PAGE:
By: Uri Dadush, Marta Domínguez-Jiménez and Tianlang Gao Topic: Global Economics & Governance Date: November 20, 2019
Read article Download PDF More on this topic

Working Paper

How does China fare on the Russian market? Implications for the European Union

China’s economic ties with Russia are deepening. Meanwhile, Europe remains Russia’s largest trading partner, lender and investor. An analysis of China’s ties with Russia, indicate that China seems to have become more of a competitor to the European Union on Russia’s market. Competition over investment and lending is more limited, but the situation could change rapidly with China and Russia giving clear signs of a stronger than ever strategic partnership.

By: Alicia García-Herrero and Jianwei Xu Topic: Global Economics & Governance Date: November 18, 2019
Read about event More on this topic

Past Event

Past Event

The role of China in global value chains

This event looked at how the rise of China is affecting global value chains.

Speakers: Alicia García-Herrero, Seamus Grimes, Margit Molnar and Guntram B. Wolff Topic: Global Economics & Governance Location: Bruegel, Rue de la Charité 33, 1210 Brussels Date: November 18, 2019
Read article More on this topic More by this author

Podcast

Podcast

Cars, steel and national security: The EU-US trade spat

Guntram Wolff is joined by Alan Beattie, the author of the FT's new Trade Secrets newsletter, and by Andre Sapir, Bruegel's very own trade expert to discuss President Trump's tariffs and whether or not they're working

By: The Sound of Economics Topic: Global Economics & Governance Date: November 14, 2019
Read article More on this topic More by this author

Podcast

Podcast

How to make the European Green Deal work (Part Two)

Nicholas Barrett and Guntram Wolff discuss industrial policy and the social consequences of the green deal with Grégory Claeys and Simone Tagliapietra.

By: The Sound of Economics Topic: Energy & Climate Date: November 14, 2019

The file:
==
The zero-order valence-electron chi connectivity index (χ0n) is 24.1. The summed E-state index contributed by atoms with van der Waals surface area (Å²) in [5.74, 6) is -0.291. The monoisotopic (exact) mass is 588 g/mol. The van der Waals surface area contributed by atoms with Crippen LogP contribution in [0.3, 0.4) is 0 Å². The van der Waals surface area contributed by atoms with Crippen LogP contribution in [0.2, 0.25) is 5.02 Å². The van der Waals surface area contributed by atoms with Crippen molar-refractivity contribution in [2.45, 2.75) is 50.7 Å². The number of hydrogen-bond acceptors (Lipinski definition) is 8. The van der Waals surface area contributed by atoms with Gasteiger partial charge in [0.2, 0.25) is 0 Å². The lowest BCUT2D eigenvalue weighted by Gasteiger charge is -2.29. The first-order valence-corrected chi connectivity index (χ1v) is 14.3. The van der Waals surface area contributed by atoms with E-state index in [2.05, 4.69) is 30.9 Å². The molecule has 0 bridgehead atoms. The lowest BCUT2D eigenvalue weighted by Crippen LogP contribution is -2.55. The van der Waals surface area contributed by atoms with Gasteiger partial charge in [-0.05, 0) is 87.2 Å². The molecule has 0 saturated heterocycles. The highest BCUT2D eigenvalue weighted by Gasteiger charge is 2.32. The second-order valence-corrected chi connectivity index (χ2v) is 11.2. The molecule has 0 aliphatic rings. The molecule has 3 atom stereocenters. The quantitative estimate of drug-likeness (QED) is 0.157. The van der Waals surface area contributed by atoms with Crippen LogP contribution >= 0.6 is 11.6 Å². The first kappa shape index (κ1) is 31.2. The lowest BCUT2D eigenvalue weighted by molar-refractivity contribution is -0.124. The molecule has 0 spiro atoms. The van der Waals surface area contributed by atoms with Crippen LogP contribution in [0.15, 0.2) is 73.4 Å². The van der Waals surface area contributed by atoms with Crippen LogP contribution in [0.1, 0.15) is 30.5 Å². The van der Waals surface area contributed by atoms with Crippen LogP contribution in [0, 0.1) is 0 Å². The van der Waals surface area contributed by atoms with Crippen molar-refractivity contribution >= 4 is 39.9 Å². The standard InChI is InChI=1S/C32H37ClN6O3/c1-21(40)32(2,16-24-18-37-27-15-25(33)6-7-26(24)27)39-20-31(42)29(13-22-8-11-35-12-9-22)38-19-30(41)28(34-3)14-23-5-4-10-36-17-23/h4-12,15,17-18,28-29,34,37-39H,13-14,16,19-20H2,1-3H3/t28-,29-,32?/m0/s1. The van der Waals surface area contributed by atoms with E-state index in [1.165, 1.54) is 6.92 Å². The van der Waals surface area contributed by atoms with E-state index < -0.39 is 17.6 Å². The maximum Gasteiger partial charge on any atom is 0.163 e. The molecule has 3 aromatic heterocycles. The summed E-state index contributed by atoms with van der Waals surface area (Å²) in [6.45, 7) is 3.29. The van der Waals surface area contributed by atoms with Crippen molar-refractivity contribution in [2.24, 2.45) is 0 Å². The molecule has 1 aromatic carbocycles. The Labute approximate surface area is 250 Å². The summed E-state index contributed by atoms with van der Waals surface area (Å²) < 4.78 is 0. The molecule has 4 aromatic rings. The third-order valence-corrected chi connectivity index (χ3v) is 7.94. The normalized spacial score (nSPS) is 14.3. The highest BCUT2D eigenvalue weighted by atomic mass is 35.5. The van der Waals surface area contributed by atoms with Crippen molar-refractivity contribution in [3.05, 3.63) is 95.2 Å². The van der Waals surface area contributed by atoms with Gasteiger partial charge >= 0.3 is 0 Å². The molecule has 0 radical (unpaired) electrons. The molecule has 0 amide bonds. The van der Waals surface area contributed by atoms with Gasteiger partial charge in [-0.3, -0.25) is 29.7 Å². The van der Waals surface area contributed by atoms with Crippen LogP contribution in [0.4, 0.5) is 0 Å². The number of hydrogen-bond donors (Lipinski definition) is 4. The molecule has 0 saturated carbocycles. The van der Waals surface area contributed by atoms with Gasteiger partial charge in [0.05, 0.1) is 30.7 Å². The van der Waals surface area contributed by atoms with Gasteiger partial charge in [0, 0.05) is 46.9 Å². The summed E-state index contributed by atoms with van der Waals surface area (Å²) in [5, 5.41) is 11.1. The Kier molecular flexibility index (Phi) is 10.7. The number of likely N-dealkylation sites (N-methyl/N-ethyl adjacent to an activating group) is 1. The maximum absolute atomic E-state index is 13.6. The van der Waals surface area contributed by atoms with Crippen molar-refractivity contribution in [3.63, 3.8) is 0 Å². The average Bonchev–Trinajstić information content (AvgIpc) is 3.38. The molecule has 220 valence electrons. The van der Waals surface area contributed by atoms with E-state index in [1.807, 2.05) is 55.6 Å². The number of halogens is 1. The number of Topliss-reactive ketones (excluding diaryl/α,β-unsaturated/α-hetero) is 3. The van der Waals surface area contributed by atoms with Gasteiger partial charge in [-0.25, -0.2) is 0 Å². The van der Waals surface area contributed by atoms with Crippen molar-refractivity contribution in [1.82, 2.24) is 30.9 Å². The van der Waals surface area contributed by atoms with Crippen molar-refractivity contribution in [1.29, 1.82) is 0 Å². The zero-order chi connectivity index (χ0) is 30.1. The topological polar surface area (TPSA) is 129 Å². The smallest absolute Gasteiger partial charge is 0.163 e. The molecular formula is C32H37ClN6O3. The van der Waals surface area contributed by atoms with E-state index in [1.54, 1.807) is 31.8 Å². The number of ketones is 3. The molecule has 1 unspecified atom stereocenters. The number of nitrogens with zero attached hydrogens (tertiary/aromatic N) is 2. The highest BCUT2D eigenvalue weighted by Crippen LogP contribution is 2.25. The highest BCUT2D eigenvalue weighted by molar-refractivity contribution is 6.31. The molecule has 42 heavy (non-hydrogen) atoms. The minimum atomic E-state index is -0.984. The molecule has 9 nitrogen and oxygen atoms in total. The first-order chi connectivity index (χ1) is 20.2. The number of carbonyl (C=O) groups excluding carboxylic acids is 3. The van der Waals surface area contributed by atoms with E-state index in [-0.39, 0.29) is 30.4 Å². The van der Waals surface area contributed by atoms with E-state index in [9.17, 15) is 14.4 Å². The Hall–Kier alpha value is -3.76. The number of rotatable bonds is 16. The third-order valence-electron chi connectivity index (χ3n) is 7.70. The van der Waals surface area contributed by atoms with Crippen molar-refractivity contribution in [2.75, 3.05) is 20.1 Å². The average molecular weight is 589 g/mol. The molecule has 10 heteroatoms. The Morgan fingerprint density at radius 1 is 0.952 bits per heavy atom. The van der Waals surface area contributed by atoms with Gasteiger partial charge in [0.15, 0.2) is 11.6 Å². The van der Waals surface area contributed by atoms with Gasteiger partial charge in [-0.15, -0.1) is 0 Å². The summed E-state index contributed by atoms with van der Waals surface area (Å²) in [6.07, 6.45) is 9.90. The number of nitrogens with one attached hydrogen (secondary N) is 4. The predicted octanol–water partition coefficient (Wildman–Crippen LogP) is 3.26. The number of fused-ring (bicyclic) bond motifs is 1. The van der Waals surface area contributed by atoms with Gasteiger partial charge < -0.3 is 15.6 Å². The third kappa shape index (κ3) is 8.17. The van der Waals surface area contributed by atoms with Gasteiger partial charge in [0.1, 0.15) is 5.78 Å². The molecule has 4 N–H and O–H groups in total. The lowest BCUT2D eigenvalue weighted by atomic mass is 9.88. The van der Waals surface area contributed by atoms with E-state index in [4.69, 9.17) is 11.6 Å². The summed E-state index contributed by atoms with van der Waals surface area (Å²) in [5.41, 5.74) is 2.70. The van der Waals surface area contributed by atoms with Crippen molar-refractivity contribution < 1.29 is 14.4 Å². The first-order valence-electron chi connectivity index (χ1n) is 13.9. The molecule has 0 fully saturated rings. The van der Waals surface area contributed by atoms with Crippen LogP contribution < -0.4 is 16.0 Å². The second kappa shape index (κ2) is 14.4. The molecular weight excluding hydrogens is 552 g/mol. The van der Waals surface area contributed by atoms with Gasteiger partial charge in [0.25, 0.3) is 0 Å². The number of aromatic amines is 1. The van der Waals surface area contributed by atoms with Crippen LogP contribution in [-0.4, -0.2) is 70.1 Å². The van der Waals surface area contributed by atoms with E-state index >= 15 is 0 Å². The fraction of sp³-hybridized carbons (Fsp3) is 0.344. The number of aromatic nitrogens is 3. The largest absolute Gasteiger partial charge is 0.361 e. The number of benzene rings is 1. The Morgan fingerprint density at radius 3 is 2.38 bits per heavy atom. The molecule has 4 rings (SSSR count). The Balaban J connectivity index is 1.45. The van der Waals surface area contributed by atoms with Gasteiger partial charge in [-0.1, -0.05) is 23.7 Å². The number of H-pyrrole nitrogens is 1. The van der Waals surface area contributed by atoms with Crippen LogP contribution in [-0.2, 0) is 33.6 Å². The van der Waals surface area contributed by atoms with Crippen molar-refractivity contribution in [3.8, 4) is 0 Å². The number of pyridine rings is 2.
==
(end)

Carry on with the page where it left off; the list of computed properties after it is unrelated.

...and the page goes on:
Read article More on this topic

Opinion

Why sentiment in Greater Bay Area is deteriorating, especially in Hong Kong

Lack of concrete plans affects sentiment after brief surge on announcement of Outline Development Plan for the Guangdong-Hong Kong-Macao Greater Bay Area

By: Alicia García-Herrero and Gary Ng Topic: Global Economics & Governance Date: November 13, 2019
Read article More on this topic

Opinion

Upbeat outlook from Chinese banks' profits masks growing problems for small banks

The performance of Chinese banks has been resilient so far, despite decelerating growth. While the performance of large banks remained steady, the rebound came from small banks. Why have small banks rebounded and is the rebound sustainable?

By: Alicia García-Herrero and Gary Ng Topic: Global Economics & Governance Date: November 12, 2019
Read article More on this topic More by this author

Podcast

Podcast

How to make the European Green Deal work (Part One)

The European Green Deal will be a defining feature of Ursula Von der Leyen's incoming Commission. But will carbon border taxes and single carbon prices be enough to make Europe climate-neutral by 2050? This week, Nicholas Barrett and Guntram Wolff discuss Bruegel's new paper 'How to make the European Green Deal Work' with Grégory Claeys and Simone Tagliapietra.

By: The Sound of Economics Topic: Energy & Climate Date: November 7, 2019
Load more posts